3. Harsh words, Jeremy, old mate. The team looked much more balanced now that we have lost Cattermole from the starting XI. I understand the ornithological references to swallows, but lets hope that the improvement continues. Stoke were made to look poor by the much higher tempo that we adopted.
    Plymouth will do very well to see the season out, by all accounts. Reidy is well out of it. He can return to Yarm and have a drink with Catts – as long as they go to Stokesley for it!!

  4. Agree completely about what’s being said here. The appalling last nine months can not be eradicated by 90 minutes against a Stoke side missing their usual will to win. The trip to Kiev had clearly taken a huge toll on their players and had we not been gifted goals so easily then it would have probably been a different story.

    As for Reidy. Well, Ridsdale is a disgrace to football, whose purpose in life seems to be to take football clubs to the brink of extinction.

  5. Reidy is a hero, I’d much rather have him at SOL instead of Steve Bruce. Much respect to Reidy for all he has done

  6. salutsunderland-I absolutely agree. It is also the case that Bruce has negotiated a very lucrative contract for himself and unlike poor Peter Reid at Plymouth, Bruce is being more than amply remunerated for his services. Many supporters are feeling the full impact of the economic downturn, and are right to question the team’s results in the light of Bruce’s professional role and the amount of money he is being paid by the club. It is the supporters money that goes towards his salary. Criticism comes with the territory. The modern game is one in which at the top level managers and players are very high earners, and with that comes responsibility, and the acceptance of the flack if you fail to deliver. I am the first to question the kind of football culture that has developed in the last twenty years , in which there are higher and higher stakes, but that is how it is.

  7. If Steve Bruce refused to see the press afterwards, while blithely granting broadcast interviews, which is the impression gained from reading today’s Guardian match report, then my respect for him would be diminished.

    Hilary is absolutely right in saying supporters and press have a right to be critical and it would be disingenuous of Bruce to suggest that his managerial performance is not also called into question in the electronic media. I’d make it a punishable offence, as in top-class tennis, to refuse to attend the post-match press conference. Once there, he is fully entitled to deal with questions as he sees fit. Attendance should not be an option.

  8. With Gyan gone and Bendtner in we hopefully now have a settled squad. Against Newcastle we played some good football without ever threatening to score. Yesterday, we added an attacking element and hopefully we can continue to build on that. Yesterday confirmed that the best thing was not to get Peter Crouch. The designer shops of the north-east may be poorer, but SAFC can only benefit.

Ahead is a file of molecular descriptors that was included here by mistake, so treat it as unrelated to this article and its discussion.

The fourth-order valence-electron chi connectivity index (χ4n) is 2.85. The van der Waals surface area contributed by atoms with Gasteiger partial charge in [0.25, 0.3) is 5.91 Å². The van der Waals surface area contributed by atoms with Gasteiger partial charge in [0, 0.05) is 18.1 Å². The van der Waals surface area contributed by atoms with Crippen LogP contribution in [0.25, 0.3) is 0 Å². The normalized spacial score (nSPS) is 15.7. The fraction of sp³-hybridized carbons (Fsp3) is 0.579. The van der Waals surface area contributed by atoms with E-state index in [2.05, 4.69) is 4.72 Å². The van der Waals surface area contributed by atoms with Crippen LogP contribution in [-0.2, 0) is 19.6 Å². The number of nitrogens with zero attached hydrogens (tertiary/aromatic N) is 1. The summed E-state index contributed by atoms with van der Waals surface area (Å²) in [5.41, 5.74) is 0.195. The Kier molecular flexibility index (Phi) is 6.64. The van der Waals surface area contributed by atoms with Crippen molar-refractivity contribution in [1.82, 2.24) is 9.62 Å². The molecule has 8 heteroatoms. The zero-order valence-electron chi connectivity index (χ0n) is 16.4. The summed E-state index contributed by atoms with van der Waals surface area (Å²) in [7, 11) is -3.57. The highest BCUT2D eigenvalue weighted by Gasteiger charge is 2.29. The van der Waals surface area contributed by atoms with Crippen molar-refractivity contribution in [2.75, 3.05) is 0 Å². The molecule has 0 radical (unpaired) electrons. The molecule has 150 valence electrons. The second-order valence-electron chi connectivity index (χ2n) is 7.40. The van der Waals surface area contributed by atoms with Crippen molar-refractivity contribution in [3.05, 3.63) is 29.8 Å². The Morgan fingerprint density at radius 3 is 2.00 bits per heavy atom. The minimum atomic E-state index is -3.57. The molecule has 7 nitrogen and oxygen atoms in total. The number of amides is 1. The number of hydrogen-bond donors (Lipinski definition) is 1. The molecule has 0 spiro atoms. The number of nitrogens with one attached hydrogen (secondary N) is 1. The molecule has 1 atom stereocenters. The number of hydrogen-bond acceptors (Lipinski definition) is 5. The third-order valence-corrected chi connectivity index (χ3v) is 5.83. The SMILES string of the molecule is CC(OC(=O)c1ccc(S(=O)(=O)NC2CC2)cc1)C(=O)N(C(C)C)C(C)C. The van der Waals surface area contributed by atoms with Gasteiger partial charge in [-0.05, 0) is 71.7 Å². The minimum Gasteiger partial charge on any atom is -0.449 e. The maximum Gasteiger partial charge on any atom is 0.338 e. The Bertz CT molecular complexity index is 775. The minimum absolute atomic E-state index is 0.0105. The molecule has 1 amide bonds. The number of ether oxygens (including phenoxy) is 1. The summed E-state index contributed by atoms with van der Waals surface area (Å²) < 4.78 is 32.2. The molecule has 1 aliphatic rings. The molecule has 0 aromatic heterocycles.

9. As hilary correctly reminds us it’s about the past nine months, not just the first four games of this season. Bruce once again reminded us that last season’s finish was the third best for God knows how many years but conveniently overlooked an almost impossible combination of results from the other matches played that day. We could easily have finished 16th on another day.

    One swallow doesn’t make a summer and whilst I have been (and still am) in the give him more time camp, yesterday’s result needs to be the catalyst that kick starts the season. More of the same and the smiles will be back. A return to the negative and unproductive play that we have seen far too much of recently and his job’s still on the line.

  10. I agree with everything that has been said here. I feel very sorry for Peter Reid, who has been so committed to Plymouth and treated so badly. However, despite a good win, I felt that Bruce’s post match BBC interview was the usual inappropriately self obsessed affair. It was all about him as a manager feeling hard done by and vindicated, not about the Club. I do think with the run of results and poor quality of play since Christmas, and the amount of money that he has spent, the supporters had a right to be aggrieved and the press to be critical. Lets hope yesterday’s result marks the beginning of a period of consistently good football and results.

  11. We are no where near the finished product but it was nice to see a right back in the proper position and left back with two ventral defenders why has it took so long to play Vaughan he looked masterful in the midfield never wasted a ball let’s just hope he gives wickam his chance as he has a lot to offer come on Bruce don’t sickening the lad he could sit on liverpools bench and keep it warm he hasn’t come to SAFC to do that let’s rock and roll and put this club where it should be in the top six or seven.